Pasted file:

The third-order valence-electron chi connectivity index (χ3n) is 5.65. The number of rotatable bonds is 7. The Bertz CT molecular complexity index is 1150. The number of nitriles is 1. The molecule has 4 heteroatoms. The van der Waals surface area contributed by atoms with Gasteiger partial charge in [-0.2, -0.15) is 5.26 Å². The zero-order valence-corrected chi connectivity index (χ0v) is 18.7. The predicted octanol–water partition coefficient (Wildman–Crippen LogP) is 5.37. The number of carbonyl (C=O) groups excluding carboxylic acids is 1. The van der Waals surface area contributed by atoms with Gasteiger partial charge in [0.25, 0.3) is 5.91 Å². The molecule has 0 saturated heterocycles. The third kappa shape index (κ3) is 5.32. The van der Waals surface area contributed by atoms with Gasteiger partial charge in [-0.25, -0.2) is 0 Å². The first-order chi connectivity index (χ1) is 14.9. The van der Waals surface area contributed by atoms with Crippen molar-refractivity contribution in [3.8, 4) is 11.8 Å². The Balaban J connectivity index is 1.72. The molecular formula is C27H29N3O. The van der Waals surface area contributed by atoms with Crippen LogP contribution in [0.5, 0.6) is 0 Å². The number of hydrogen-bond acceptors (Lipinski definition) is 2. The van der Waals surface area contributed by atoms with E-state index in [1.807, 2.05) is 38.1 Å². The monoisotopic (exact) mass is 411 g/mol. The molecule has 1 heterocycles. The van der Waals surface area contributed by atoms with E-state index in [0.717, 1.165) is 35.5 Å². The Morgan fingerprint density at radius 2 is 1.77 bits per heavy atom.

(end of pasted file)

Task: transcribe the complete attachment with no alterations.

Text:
The third-order valence-electron chi connectivity index (χ3n) is 5.65. The number of rotatable bonds is 7. The Bertz CT molecular complexity index is 1150. The number of nitriles is 1. The molecule has 4 heteroatoms. The van der Waals surface area contributed by atoms with Gasteiger partial charge in [-0.2, -0.15) is 5.26 Å². The zero-order valence-corrected chi connectivity index (χ0v) is 18.7. The predicted octanol–water partition coefficient (Wildman–Crippen LogP) is 5.37. The number of carbonyl (C=O) groups excluding carboxylic acids is 1. The van der Waals surface area contributed by atoms with Gasteiger partial charge in [0.25, 0.3) is 5.91 Å². The molecule has 0 saturated heterocycles. The third kappa shape index (κ3) is 5.32. The van der Waals surface area contributed by atoms with Gasteiger partial charge in [-0.25, -0.2) is 0 Å². The first-order chi connectivity index (χ1) is 14.9. The van der Waals surface area contributed by atoms with Crippen molar-refractivity contribution in [3.8, 4) is 11.8 Å². The Balaban J connectivity index is 1.72. The molecular formula is C27H29N3O. The van der Waals surface area contributed by atoms with Crippen LogP contribution in [0.5, 0.6) is 0 Å². The number of hydrogen-bond acceptors (Lipinski definition) is 2. The van der Waals surface area contributed by atoms with E-state index in [1.807, 2.05) is 38.1 Å². The monoisotopic (exact) mass is 411 g/mol. The molecule has 1 heterocycles. The van der Waals surface area contributed by atoms with E-state index in [0.717, 1.165) is 35.5 Å². The Morgan fingerprint density at radius 2 is 1.77 bits per heavy atom.